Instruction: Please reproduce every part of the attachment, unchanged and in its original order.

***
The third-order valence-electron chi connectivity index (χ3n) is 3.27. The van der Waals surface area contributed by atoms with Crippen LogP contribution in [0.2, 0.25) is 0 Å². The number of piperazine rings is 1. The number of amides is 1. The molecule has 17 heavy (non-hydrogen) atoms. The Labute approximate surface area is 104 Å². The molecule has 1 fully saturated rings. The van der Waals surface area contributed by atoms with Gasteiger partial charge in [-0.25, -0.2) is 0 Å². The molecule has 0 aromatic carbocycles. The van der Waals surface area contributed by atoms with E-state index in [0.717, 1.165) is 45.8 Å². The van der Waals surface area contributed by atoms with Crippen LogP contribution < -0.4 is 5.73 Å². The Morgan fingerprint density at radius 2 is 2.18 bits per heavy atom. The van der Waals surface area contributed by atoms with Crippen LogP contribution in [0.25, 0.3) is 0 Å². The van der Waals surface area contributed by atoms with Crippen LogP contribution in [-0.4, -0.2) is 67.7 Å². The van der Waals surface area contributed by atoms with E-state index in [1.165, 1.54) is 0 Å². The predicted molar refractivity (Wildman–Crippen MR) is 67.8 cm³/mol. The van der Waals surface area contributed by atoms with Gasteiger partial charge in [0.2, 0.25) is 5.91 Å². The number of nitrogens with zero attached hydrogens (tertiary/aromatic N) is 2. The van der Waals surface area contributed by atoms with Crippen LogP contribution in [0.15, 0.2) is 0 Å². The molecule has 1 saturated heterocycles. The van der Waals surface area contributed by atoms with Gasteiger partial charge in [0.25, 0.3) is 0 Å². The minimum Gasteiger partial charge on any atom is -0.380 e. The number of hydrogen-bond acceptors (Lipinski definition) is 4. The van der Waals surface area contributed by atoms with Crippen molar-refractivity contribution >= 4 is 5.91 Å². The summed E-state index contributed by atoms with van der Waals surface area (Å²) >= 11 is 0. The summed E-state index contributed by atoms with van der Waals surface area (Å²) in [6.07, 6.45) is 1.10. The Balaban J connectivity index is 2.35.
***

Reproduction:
The third-order valence-electron chi connectivity index (χ3n) is 3.27. The van der Waals surface area contributed by atoms with Crippen LogP contribution in [0.2, 0.25) is 0 Å². The number of piperazine rings is 1. The number of amides is 1. The molecule has 17 heavy (non-hydrogen) atoms. The Labute approximate surface area is 104 Å². The molecule has 1 fully saturated rings. The van der Waals surface area contributed by atoms with Gasteiger partial charge in [-0.25, -0.2) is 0 Å². The molecule has 0 aromatic carbocycles. The van der Waals surface area contributed by atoms with E-state index in [0.717, 1.165) is 45.8 Å². The van der Waals surface area contributed by atoms with Crippen LogP contribution < -0.4 is 5.73 Å². The Morgan fingerprint density at radius 2 is 2.18 bits per heavy atom. The van der Waals surface area contributed by atoms with Crippen LogP contribution in [0.25, 0.3) is 0 Å². The van der Waals surface area contributed by atoms with Crippen LogP contribution in [-0.4, -0.2) is 67.7 Å². The van der Waals surface area contributed by atoms with E-state index in [1.165, 1.54) is 0 Å². The predicted molar refractivity (Wildman–Crippen MR) is 67.8 cm³/mol. The van der Waals surface area contributed by atoms with Gasteiger partial charge in [0.2, 0.25) is 5.91 Å². The number of nitrogens with zero attached hydrogens (tertiary/aromatic N) is 2. The van der Waals surface area contributed by atoms with Crippen LogP contribution in [0.15, 0.2) is 0 Å². The molecule has 1 saturated heterocycles. The van der Waals surface area contributed by atoms with Gasteiger partial charge in [0.25, 0.3) is 0 Å². The minimum Gasteiger partial charge on any atom is -0.380 e. The number of hydrogen-bond acceptors (Lipinski definition) is 4. The van der Waals surface area contributed by atoms with Crippen molar-refractivity contribution >= 4 is 5.91 Å². The summed E-state index contributed by atoms with van der Waals surface area (Å²) >= 11 is 0. The summed E-state index contributed by atoms with van der Waals surface area (Å²) in [6.07, 6.45) is 1.10. The Balaban J connectivity index is 2.35.